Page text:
Propranolol belongs to a group of drugs called beta blockers. It is used in patients with heart problems to control high blood pressure or irregular heart beats.This information sheet describes how this medicine is given and some of its possible side effects.

It is also given to control cyanotic (blue) spells in children with Tetralogy of Fallot. Propranolol acts on the heart muscle to slow the heart rate and prevent the heart working too hard.

Propranolol is also used to treat a variety of other conditions including headaches and birthmarks.

How is it given?

It is usually given three times a day. An oral liquid is available for children who cannot swallow tablets. The strength we use at GOSH is 50mg in 5mL but other strengths are available. Please check the same strength is given if further supplies are needed from your local pharmacy.

Small doses can be given using the oral syringe provided. For older children and teenagers, tablets are available in the following strengths: 10mg, 40mg, 80mg and 160mg. Your child should not stop taking propranolol suddenly. 

Who should not take propranolol (contraindications)?

People with the following conditions should discuss taking propranolol with their doctor 

  • Pregnant, could be pregnant, planning to become pregnant or breast-feeding
  • asthma
  • diabetes or low blood glucose
  • uncontrolled heart failure or heart block
  • Raynaud’s disease

What are the side effects?

Propranolol is usually well tolerated, but possible side effects are:

  • Low blood pressure or slow heart rate (bradycardia): This may make your child feel dizzy or faint. If this occurs please tell us, so that we can adjust the dose if necessary.
  • Difficult breathing (bronchospasm) or shortness of breath: if this worsens while taking propranolol, please tell us. Some people have shortness of breath because of their condition.
  • Cold hands and feet
  • Nausea (feeling sick), vomiting, diarrhoea or constipation
  • Difficulty sleeping and bad dreams
  • Feeling tired and lethargic
  • High or low blood sugar

Propranolol and other medicines

Some medicines can interact with Propranolol. Always check with your doctor or pharmacist before giving your child any other medicines, including herbal or complementary medicines. The following medicines are known to react with propranolol

  • Other medicines that slow the heart rate such as digoxin, amiodarone, verapamil and diltiazem. These are sometimes prescribed alongside propranolol but will need careful monitoring.
  • Other medicines that reduce blood pressure such as diuretics, ACE inhibitors and calcium channel blockers. These are sometimes prescribed alongside propranolol but will need careful monitoring.
  • Selective serotonin inhibitor anti-depressants: These medicines may increase the effect of propranolol
  • Phenothiazine type anti-psychotic medicines: Fluoxetine may have an additional effect on lowering the blood pressure.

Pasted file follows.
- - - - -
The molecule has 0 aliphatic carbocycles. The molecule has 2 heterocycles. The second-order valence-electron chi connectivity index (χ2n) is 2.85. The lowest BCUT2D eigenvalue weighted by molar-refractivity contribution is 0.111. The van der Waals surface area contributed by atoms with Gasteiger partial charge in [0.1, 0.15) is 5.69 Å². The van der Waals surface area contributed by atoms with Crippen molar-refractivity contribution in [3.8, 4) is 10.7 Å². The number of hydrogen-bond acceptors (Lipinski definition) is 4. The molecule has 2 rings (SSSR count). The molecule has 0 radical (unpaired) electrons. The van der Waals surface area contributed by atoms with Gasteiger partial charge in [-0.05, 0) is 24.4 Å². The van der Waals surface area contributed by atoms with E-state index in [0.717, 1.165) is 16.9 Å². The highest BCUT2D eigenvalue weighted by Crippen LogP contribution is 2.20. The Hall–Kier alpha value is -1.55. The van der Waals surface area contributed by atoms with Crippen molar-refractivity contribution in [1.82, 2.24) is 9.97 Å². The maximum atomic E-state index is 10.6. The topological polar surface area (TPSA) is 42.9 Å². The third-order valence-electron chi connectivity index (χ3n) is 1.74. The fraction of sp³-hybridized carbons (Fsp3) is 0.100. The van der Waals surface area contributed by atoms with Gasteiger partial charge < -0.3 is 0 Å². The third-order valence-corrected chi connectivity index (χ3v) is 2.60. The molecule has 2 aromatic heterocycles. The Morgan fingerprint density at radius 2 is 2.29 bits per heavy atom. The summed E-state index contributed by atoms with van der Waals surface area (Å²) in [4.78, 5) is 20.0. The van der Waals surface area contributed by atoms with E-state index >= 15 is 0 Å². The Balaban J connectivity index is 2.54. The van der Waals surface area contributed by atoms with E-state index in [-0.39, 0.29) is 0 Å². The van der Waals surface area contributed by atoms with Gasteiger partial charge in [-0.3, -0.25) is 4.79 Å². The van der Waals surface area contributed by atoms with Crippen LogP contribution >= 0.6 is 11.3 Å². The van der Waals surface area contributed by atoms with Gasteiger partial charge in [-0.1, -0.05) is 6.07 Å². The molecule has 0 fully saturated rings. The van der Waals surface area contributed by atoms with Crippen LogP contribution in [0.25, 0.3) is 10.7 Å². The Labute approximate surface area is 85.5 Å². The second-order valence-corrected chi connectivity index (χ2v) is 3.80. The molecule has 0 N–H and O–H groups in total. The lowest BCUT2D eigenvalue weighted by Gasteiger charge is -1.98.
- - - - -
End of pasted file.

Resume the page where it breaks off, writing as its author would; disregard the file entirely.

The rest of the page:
Please discuss with your doctor or pharmacist before giving them to your child.

Important Information

  • Keep medicines in a safe place where children cannot reach them.
  • Keep medicines in a cool, dry place out of direct sunlight and away from heat.
  • If your doctor decides to stop treatment with Propranolol, return any unused medicine to the pharmacist. Do not flush down the toilet or throw it away.
  • If you forget to give your child a dose, give it as soon as you remember. Do not give a double dose.
  • If you child vomits after taking the medicine, do not give a double dose.
  • Your family doctor (GP) will need to give you a repeat prescription for propranolol. Some medicines will need to be ordered by your community pharmacy (chemist) so arrange this in plenty of time.
Compiled by: 
The Pharmacy department in collaboration with the Child and Family Information Group
Last review date: 
January 2018


Please read this information sheet from GOSH alongside the patient information leaflet (PIL) provided by the manufacturer. If you do not have a copy of the manufacturer’s patient information leaflet please talk to your pharmacist. A few products do not have a marketing authorisation (licence) as a medicine and therefore there is no PIL.

For children in particular, there may be conflicts of information between the manufacturer’s patient information leaflet (PIL) and guidance provided by GOSH and other healthcare providers. For example, some manufacturers may recommend, in the patient information leaflet, that a medicine is not given to children aged under 12 years. In most cases, this is because the manufacturer will recruit adults to clinical trials in the first instance and therefore the initial marketing authorisation (licence) only covers adults and older children. 

For new medicines, the manufacturer then has to recruit children and newborns into trials (unless the medicine is not going to be used in children and newborns) and subsequently amend the PIL with the approved information. Older medicines may have been used effectively for many years in children without problems but the manufacturer has not been required to collect data and amend the licence. This does not mean that it is unsafe for children and young people to be prescribed such a medicine ‘off-licence/off-label’. However, if you are concerned about any conflicts of information, please discuss with your doctor, nurse or pharmacist.